Growing one of Arkansas’ most popular vegetables

Story by Lisa D. Martin

Banana pepper, also known as yellow wax pepper or banana chile, is a cultivar of Capsicum annuum. Along with their close relatives bell peppers and jalapenos, banana peppers are among the most popular vegetables grown in the United States. Banana peppers are believed to have originally descended from the wild American bird pepper, which can still be found in very hot, humid areas throughout North, Central, and South America. Christopher Columbus discovered native people consuming these fruits when he arrived in the Americas. Because of their wide use and seeming abundance, Columbus introduced them to Spain in the late 1400s. From there, evidence indicates they rapidly spread across Spain, Italy, France, and Germany. 

Banana peppers are usually yellow or chartreuse with a shape similar to that of a banana, thus their name. Photo by Jaykup (CC BY-SA 3.0)

Peppers produce capsaicin, a compound that is responsible for their “heat,” or pungent flavor. That pungency is measured, or compared to the heat of other peppers, by Scoville Heat Units. Banana peppers have a very mild, almost tangy flavor and fall between 0 and 500 on the Scoville Scale, meaning that they have little to no heat. 

Peppers are warm-season vegetables that grow well throughout Arkansas. They prefer a sunny location with well-drained soil with a pH of 6.0 to 7.0, which is very slightly acidic to neutral. Unlike other common warm-season vegetables, peppers will NOT tolerate frost, so the seeds should not be sown until soil temperatures reach approximately 75 F. Seeds can be started indoors in late February or early March. Peppers should be planted with approximately 65 plants per 100 square feet of row. Peppers need to be kept moist, but not wet, throughout the growing season to allow for adequate flowering to produce peppers. Most banana pepper varieties reach maturity after 70 to 75 days.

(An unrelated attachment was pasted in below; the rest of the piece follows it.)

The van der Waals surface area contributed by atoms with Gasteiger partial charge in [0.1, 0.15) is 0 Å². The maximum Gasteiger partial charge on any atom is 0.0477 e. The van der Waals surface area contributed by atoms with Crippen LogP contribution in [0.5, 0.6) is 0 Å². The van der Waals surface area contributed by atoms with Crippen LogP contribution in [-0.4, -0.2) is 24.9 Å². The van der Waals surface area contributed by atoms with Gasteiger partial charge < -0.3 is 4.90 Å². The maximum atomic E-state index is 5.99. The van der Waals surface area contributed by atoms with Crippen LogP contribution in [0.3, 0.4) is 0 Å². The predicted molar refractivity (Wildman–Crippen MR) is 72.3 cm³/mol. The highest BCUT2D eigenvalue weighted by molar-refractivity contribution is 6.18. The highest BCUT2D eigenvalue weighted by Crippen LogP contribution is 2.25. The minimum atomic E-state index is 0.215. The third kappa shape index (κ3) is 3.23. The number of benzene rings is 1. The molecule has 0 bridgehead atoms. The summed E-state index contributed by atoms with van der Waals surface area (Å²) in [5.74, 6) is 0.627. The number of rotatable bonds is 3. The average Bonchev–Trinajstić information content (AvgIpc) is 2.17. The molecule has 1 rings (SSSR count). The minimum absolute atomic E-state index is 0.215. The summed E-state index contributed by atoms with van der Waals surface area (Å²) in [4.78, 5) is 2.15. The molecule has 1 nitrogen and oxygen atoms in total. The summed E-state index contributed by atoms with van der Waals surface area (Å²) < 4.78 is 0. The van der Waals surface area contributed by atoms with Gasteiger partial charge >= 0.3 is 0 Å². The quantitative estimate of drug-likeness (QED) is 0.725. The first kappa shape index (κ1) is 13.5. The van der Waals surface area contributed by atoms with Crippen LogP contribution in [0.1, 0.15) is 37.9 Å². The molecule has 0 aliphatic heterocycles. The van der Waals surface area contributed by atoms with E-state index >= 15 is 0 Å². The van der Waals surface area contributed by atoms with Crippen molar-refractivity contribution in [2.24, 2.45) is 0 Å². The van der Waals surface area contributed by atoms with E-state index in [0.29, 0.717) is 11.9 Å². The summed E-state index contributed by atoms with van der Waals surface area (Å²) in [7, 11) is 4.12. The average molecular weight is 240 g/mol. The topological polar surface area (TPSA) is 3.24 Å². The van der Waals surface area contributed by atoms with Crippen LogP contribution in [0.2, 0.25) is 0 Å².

Pepper plants grow well in gardens all across Arkansas. Photo by Judgefloro (CC BY-SA 3.0)

Many gardeners find growing peppers very similar to growing tomatoes. As a general rule, peppers can go into the garden about a week to 10 days after the tomatoes and have a very similar growth and fruiting pattern. Both peppers and tomatoes benefit from fertilization, but sparingly and with caution. A small dose of nitrogen (about ½ tablespoon per plant) can be applied when the small peppers begin to appear. Like tomatoes, peppers are very susceptible to tobacco mosaic virus, tomato spotted wilt virus, aphids, and cutworms. Good sanitation is often the best way to prevent disease and insect issues. Diseased or dying plants should be removed from the garden to prevent incubation or spread. 

Banana peppers should be picked when the peppers are about 2-3 inches long. Photo by AfroBrazilian (CC BY-SA 3.0)

Banana peppers can be harvested when they are 2-3 inches long. Banana peppers have a natural curve to them, much like that of a banana. They are usually pale yellow to chartreuse, but some varieties mature to red, green, or orange. 

Banana peppers are a good source of dietary fiber and high in potassium and vitamins A and C. Popular cultivars in Arkansas include: ‘Early Sweet Banana’, ‘Hungarian Yellow Wax’, ‘Long Sweet Yellow’, ‘Sweet Banana’, and ‘Sweet Hungarian’. Not only are banana peppers easy to grow, their mild flavor makes them great in a wide variety of dishes. They can be eaten raw, right off the vine, chopped and cooked, stuffed, and even pickled. Their versatility, ease of growth, and adaptation to the typical Arkansas climate make them one of the most popular vegetables all across the state.

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